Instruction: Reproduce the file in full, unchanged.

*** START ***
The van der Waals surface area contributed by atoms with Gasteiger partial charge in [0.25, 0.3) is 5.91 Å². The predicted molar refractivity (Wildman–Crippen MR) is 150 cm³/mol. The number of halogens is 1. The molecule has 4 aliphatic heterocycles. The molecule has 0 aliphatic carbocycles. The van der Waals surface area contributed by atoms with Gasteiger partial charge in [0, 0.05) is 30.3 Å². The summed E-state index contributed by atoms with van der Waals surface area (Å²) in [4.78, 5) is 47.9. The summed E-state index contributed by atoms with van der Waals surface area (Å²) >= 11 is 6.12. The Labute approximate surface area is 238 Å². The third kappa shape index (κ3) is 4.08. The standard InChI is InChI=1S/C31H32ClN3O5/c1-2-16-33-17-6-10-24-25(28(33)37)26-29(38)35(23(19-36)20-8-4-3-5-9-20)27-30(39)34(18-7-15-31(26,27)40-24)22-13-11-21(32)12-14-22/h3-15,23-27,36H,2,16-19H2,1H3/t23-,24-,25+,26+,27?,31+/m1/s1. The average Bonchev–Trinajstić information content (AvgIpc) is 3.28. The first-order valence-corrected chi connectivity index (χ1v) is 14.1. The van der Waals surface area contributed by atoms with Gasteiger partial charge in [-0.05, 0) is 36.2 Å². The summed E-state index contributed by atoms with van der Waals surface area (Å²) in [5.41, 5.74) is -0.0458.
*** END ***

The van der Waals surface area contributed by atoms with Gasteiger partial charge in [0.25, 0.3) is 5.91 Å². The predicted molar refractivity (Wildman–Crippen MR) is 150 cm³/mol. The number of halogens is 1. The molecule has 4 aliphatic heterocycles. The molecule has 0 aliphatic carbocycles. The van der Waals surface area contributed by atoms with Gasteiger partial charge in [0, 0.05) is 30.3 Å². The summed E-state index contributed by atoms with van der Waals surface area (Å²) in [4.78, 5) is 47.9. The summed E-state index contributed by atoms with van der Waals surface area (Å²) >= 11 is 6.12. The Labute approximate surface area is 238 Å². The third kappa shape index (κ3) is 4.08. The standard InChI is InChI=1S/C31H32ClN3O5/c1-2-16-33-17-6-10-24-25(28(33)37)26-29(38)35(23(19-36)20-8-4-3-5-9-20)27-30(39)34(18-7-15-31(26,27)40-24)22-13-11-21(32)12-14-22/h3-15,23-27,36H,2,16-19H2,1H3/t23-,24-,25+,26+,27?,31+/m1/s1. The average Bonchev–Trinajstić information content (AvgIpc) is 3.28. The first-order valence-corrected chi connectivity index (χ1v) is 14.1. The van der Waals surface area contributed by atoms with Gasteiger partial charge in [-0.05, 0) is 36.2 Å². The summed E-state index contributed by atoms with van der Waals surface area (Å²) in [5.41, 5.74) is -0.0458.